Holidays in the wilderness are tough, no matter the struggle. But the desert of infertility presents particular challenges because so many of the festive celebrations and cozy traditions revolve around children. I’m not there now, but I remember all too well how the ache deepens at this time of year. If you know of someone who is walking this lonely road, this post is for you.
You may never have thought of this before, but people who deal with infertility often feel like misfits in a society that is so oriented around children. This is especially true in the church, where motherhood is considered to be one of life’s most noble callings.
Take it from someone who knows: Your infertile friend doesn’t want you to feel sorry for her, but she does want you to care.
Romans 12:15 is a good place to start: “Rejoice with those who rejoice; mourn with those who mourn.” Notice that this verse says nothing about offering advice, passing judgment, providing words of wisdom, or asking nosy questions.
The meaning of the second phrase of the verse is clear—you are to grieve with your loved one when she’s sad. Nothing more, nothing less.
Remember what Job’s three friends did when they went to see him after he lost everything? “They sat on the ground with him for seven days and seven nights. No one said a word to him, because they saw how great his suffering was.” (Job 2:13)
Job’s friends get a bad rap for all the unhelpful yakking they did later. But they did get it right at first.
They just sat with Job and said nothing.
Many times, that’s all your friend who is longing for a baby wants from you. She just wants you to sit with her and not say anything at all.
Yes, that’s hard to do. We’re so programmed to provide solutions and answers. But in this case, there are no answers, at least not ones that are readily available.
If you do feel compelled to say something, tell her your heart aches for her. Acknowledge how difficult infertility is. Ask her if she wants to talk about it. If she does, just listen.
Ask her how you can pray for her. Don’t just assume that she want you to pray that she’ll get pregnant. She may want you to do that, but she may have other needs, too.
She may need courage for a particular test. She may desire wisdom to make a decision about a particular treatment or procedure. She might want you to pray that God will give her the strength to accept His will, whatever that might be, or she might want you to ask God to give her opportunities to use her suffering to minister to others.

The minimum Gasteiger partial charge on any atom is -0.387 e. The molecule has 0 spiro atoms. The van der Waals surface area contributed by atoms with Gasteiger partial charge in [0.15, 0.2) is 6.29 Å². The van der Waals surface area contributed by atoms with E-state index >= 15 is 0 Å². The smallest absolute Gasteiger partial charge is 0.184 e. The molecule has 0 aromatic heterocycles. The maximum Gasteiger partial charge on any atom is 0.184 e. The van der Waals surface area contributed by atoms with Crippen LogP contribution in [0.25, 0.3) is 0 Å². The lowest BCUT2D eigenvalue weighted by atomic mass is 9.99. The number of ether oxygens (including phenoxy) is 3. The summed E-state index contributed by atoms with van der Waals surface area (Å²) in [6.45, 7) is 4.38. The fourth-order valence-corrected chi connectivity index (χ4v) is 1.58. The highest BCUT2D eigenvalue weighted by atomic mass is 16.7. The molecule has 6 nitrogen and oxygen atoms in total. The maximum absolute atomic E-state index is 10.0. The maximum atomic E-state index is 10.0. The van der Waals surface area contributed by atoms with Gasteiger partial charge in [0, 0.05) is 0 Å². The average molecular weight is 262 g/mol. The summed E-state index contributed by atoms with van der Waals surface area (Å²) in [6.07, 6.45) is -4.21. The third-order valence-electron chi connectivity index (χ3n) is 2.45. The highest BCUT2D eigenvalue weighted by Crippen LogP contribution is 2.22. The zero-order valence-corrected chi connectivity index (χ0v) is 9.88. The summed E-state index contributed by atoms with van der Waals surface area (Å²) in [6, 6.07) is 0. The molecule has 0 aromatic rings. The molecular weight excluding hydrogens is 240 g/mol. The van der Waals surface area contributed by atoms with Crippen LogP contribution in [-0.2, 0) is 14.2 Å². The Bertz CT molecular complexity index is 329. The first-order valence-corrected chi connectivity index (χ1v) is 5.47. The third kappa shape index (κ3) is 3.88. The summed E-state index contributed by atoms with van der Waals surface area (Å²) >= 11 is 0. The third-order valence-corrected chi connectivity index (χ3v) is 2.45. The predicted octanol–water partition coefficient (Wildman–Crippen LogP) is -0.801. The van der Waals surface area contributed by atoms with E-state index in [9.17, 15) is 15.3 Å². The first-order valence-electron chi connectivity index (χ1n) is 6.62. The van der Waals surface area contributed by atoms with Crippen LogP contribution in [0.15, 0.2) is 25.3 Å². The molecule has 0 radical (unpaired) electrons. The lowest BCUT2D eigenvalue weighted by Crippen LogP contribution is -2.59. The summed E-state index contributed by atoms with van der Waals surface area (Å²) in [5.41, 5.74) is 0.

You won’t know any of this unless you ask.
Use what you learn from your friend in your conversations with other young couples. You never know whether someone you meet might be having trouble getting pregnant, so be aware of what you say. Never ask a married person, “Do you have a family?” Most people equate families with children, but a husband and a wife are just as much of a family as a couple with six kids.
“How many children do you have?” also is a bad choice. “Do you have any children?” is much more sensitive. And if the answer is no, don’t ask why not. If they want you to know, they’ll tell you—if not, just let it go.
“Do you hope to have children someday?” is another acceptable inquiry. If your new acquaintance doesn’t want to talk about it, she can give you a vague response. If she does, she can explain further.
While you should be aware of how what you say might affect your infertile friend, she also probably doesn’t want you to feel as if you have to walk on eggshells around her. You were an important part of her life before she started experiencing infertility, and although life has taken you down different paths for now, she likely still values your friendship.
She doesn’t want to be the last to know that you’re pregnant, and she does want to be invited to baby showers and children’s birthday parties. Don’t be offended if she chooses not to attend—if she’s feeling particularly vulnerable or sad that day, it might be best for her to stay home. But she does want to be included in the important things in your life, so please don’t leave her out in your efforts to spare her feelings.
The bottom line is that, although your friend may be unsure of how to verbalize it, she needs your comfort, encouragement and prayers now more than ever. Don’t be afraid to ask her how you can help, and if you think about it, send her an encouraging note or text every now and then.
Above all else, remember this: Infertility is not a one-time ordeal. It’s an ongoing struggle, one that can gradually wear away a person’s confidence and hope. And your support—however it’s offered—is a gift your loved one will cherish long after the holidays are over.
And now, how about a giveaway? This post has been adapted from my book Infertility: Finding God’s Peace in the Journey (Harvest House, 2003), available here. I’m giving away one copy of the book to some lucky reader this week, so if you would like to be included in the drawing, simply leave a comment on or before Sunday, Dec. 6, and I’ll add you to the hat.